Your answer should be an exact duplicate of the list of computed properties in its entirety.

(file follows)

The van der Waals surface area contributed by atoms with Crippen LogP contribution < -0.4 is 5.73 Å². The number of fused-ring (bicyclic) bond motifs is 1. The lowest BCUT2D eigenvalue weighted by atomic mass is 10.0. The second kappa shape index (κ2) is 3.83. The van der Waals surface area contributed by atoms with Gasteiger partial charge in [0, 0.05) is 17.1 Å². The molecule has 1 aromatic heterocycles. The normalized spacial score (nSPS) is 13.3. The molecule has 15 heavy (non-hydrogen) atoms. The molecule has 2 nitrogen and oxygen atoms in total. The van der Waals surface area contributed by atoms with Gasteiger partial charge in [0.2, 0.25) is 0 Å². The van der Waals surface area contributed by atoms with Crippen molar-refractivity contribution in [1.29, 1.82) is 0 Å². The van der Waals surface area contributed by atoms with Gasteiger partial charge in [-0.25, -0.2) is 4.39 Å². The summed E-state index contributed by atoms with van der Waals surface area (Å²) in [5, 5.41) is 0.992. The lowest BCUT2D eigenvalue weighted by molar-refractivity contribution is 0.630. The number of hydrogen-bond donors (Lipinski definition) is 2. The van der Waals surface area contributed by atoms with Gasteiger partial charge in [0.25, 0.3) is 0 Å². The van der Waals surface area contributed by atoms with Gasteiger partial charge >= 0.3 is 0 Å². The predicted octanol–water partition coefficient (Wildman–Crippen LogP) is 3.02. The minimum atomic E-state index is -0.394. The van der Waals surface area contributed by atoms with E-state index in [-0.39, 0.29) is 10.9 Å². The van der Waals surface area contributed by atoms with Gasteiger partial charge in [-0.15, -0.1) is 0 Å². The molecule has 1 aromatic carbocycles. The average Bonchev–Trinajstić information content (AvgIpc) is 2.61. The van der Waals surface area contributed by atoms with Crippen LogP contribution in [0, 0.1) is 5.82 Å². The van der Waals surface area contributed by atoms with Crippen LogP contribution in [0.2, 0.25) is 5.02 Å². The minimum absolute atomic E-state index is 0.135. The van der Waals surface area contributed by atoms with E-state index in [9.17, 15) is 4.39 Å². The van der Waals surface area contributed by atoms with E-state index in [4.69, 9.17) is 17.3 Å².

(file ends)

The van der Waals surface area contributed by atoms with Crippen LogP contribution < -0.4 is 5.73 Å². The number of fused-ring (bicyclic) bond motifs is 1. The lowest BCUT2D eigenvalue weighted by atomic mass is 10.0. The second kappa shape index (κ2) is 3.83. The van der Waals surface area contributed by atoms with Gasteiger partial charge in [0, 0.05) is 17.1 Å². The molecule has 1 aromatic heterocycles. The normalized spacial score (nSPS) is 13.3. The molecule has 15 heavy (non-hydrogen) atoms. The molecule has 2 nitrogen and oxygen atoms in total. The van der Waals surface area contributed by atoms with Gasteiger partial charge in [0.2, 0.25) is 0 Å². The van der Waals surface area contributed by atoms with Crippen molar-refractivity contribution in [1.29, 1.82) is 0 Å². The van der Waals surface area contributed by atoms with Gasteiger partial charge in [-0.25, -0.2) is 4.39 Å². The summed E-state index contributed by atoms with van der Waals surface area (Å²) in [5, 5.41) is 0.992. The lowest BCUT2D eigenvalue weighted by molar-refractivity contribution is 0.630. The number of hydrogen-bond donors (Lipinski definition) is 2. The van der Waals surface area contributed by atoms with Gasteiger partial charge in [0.25, 0.3) is 0 Å². The van der Waals surface area contributed by atoms with Gasteiger partial charge >= 0.3 is 0 Å². The predicted octanol–water partition coefficient (Wildman–Crippen LogP) is 3.02. The minimum atomic E-state index is -0.394. The van der Waals surface area contributed by atoms with E-state index in [-0.39, 0.29) is 10.9 Å². The van der Waals surface area contributed by atoms with Gasteiger partial charge in [-0.15, -0.1) is 0 Å². The molecule has 1 aromatic carbocycles. The average Bonchev–Trinajstić information content (AvgIpc) is 2.61. The van der Waals surface area contributed by atoms with Crippen LogP contribution in [0, 0.1) is 5.82 Å². The van der Waals surface area contributed by atoms with Crippen LogP contribution in [0.2, 0.25) is 5.02 Å². The minimum absolute atomic E-state index is 0.135. The van der Waals surface area contributed by atoms with E-state index in [9.17, 15) is 4.39 Å². The van der Waals surface area contributed by atoms with E-state index in [4.69, 9.17) is 17.3 Å².